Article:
Throughout 2020, there have been a number of new laws and legal trends that could have major impacts on the in-home care industry. In order for providers to be successful in the long run, it’s important to remain abreast of the latest developments.
That was the message delivered by Angelo Spinola, an attorney and shareholder at Littler Mendelson, during this year’s National Association for Home Care & Hospice (NAHC) annual conference.
Among key legal developments, Spinola touched on the Families First Coronavirus Response Act (FFCRA), which creates paid leave — both sick leave and family medical leave — for employees who satisfy certain conditions.
When it comes to the FFCRA, the status of the health care provider exemption should be an area of interest to providers, according to Spinola.
When the law originally went into effect in April, the U.S. Department of Labor (DOL) created a broad exemption for health care providers.
“It certainly covered home health providers … and arguably covered most of the non-medical home care providers as well,” Spinola said. “What the [DOL] allowed companies to do, if you did meet the exemption, is exempt everybody within the entity, meaning it wasn’t specific to the employee. It’s whether the employer would qualify as a health care provider.”
Under the law, providers who qualified for the exemption could elect to not offer coverage to any of their employees, or they could offer partial coverage, such as paid sick leave, but not paid family medical leave.
“There were many home care agencies that were doing just that; they were offering the paid sick leave, but not the paid family medical leave,” Spinola said. “The reason for that decision is that companies were really concerned about losing caregivers for an extended period, for 12 weeks of time, because their children were out of school. [They were concerned about] not having anyone available to care for their clients.”
Recent rumblings in New York have caused confusion around what companies qualify for the exemption, however.
The state of New York issued a legal challenge to DOL regulations, effectively saying that the department exceeded its authority in making the health care provider exemption so broad.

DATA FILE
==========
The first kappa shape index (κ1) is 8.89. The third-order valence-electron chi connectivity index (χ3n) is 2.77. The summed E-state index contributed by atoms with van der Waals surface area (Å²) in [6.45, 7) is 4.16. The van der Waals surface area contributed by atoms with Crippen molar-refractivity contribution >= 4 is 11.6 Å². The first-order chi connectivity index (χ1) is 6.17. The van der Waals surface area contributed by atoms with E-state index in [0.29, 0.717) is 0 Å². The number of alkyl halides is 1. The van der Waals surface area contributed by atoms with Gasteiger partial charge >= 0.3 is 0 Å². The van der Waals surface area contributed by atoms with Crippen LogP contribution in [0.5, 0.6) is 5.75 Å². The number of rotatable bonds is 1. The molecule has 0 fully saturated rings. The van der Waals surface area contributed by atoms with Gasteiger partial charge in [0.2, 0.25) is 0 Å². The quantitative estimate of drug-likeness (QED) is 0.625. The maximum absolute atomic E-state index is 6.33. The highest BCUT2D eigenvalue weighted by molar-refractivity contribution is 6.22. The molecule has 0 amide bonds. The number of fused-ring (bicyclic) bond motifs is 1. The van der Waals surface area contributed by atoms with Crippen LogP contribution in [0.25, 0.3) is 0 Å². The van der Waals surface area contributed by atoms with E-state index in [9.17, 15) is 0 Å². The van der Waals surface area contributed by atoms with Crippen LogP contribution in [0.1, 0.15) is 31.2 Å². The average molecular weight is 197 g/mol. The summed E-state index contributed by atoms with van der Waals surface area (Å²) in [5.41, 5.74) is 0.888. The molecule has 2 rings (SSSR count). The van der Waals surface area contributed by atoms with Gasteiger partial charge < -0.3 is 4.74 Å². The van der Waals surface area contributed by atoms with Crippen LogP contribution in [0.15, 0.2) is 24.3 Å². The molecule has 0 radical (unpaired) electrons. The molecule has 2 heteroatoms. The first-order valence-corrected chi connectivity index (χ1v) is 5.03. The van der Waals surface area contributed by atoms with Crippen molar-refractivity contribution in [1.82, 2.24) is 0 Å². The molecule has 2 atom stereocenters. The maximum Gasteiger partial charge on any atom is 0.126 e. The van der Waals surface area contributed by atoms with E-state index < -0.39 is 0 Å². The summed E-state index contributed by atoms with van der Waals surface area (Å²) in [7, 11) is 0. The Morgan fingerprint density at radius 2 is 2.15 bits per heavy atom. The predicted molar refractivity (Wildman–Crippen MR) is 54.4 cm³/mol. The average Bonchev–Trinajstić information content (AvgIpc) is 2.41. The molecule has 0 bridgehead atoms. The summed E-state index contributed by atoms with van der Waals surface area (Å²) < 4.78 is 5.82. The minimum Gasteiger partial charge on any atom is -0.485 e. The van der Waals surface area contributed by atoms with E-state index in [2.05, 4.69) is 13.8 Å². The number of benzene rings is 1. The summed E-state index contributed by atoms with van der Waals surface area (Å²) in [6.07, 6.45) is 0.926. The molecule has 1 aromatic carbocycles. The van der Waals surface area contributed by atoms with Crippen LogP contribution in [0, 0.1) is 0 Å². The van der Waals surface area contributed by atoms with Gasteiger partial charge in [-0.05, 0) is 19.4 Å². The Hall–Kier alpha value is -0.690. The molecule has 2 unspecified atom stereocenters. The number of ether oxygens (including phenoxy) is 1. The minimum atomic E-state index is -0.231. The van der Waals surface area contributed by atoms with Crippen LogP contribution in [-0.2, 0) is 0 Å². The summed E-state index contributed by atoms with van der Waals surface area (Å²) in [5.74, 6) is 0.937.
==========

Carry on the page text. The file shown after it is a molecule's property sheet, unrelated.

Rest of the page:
Generally, the state of New York challenged four elements of the FFCRA regulations including the work availability requirement, the definition of health care provider, intermittent leave and the documentation requirement.
The state won on all grounds.
“What does this mean for you?” he said. “It means that if you were relying on a health care provider exemption to exclude coverage under the FFCRA, … there’s some risk to you for having relied on that exemption. You were relying on a broader exemption that has now been struck down.”
The DOL has since revised regulations, and providers need to determine whether their agency is subject to the FFCRA.
As far as other steps providers should take, it’s crucial to determine whether it’s in the company’s best interest to provide full or partial FFCRA benefits to all employees. Providers should also communicate with employees, as well as implement an arbitration program, according to Spinola.
Stimulus package, qualified immunity
The next coronavirus-related stimulus package remains top of mind for providers.
When it comes to advocacy initiatives, most providers had five key areas of focus.
These areas include increased pay for front-line workers to discourage many from going on unemployment, child care support for caregivers, priority access to personal protective equipment (PPE), qualified immunity and the creation of an “HCBS Direct Care Worker Fund.”
In May, House Democrats unveiled the Health and Economic Recovery Omnibus Emergency Solutions (HEROES) Act, a COVID-19 stimulus bill. The bill included most of the five industry initiatives except for qualified immunity.
Ultimately, the bill passed out of the house, but couldn’t pass in the Senate.
Another stimulus package, the Health, Economic Assistance, Liability Protection and Schools (HEALS) Act, was introduced in July. Out of five industry initiatives, the bill only included paid child care and qualified immunity. The legislation failed to pass out of the Senate.
“The problem that we are seeing is there’s no movement right now,” Spinola said. “They’re $2.5 trillion apart. There are significant differences between the two acts.”
While it’s impossible to say what will happen, Spinola pointed to the state of the economy as an indicator of the future.
“I think that what might happen is directly tied to the state of the economy,” he said. “We saw the economy really tank. We saw record unemployment claims. …I think we are seeing now because the economy is starting to rebound, there’s less pressure on Congress to create this stimulus package.”
As the election draws closer, there will be less focus on the stimulus bill.
“That’s concerning because that means a lot of the things that we were hoping to accomplish, … we might not get,” Spinola added.
In particular, if qualified immunity doesn’t pass, it puts the industry in a very vulnerable spot for litigation.
Overall, there have been at least 792 COVID‐related labor and employment lawsuits filed against employers, and more than 2,000 general COVID‐related lawsuits. More than 10% of these cases include class-action claims.
“Not surprising that since COVID hit, we’ve seen an increase in related cases,” Spinola said. “Each month, the number gets higher and higher, and we’re going to continue to see this. Unfortunately, we are seeing it specifically in the health care space.”
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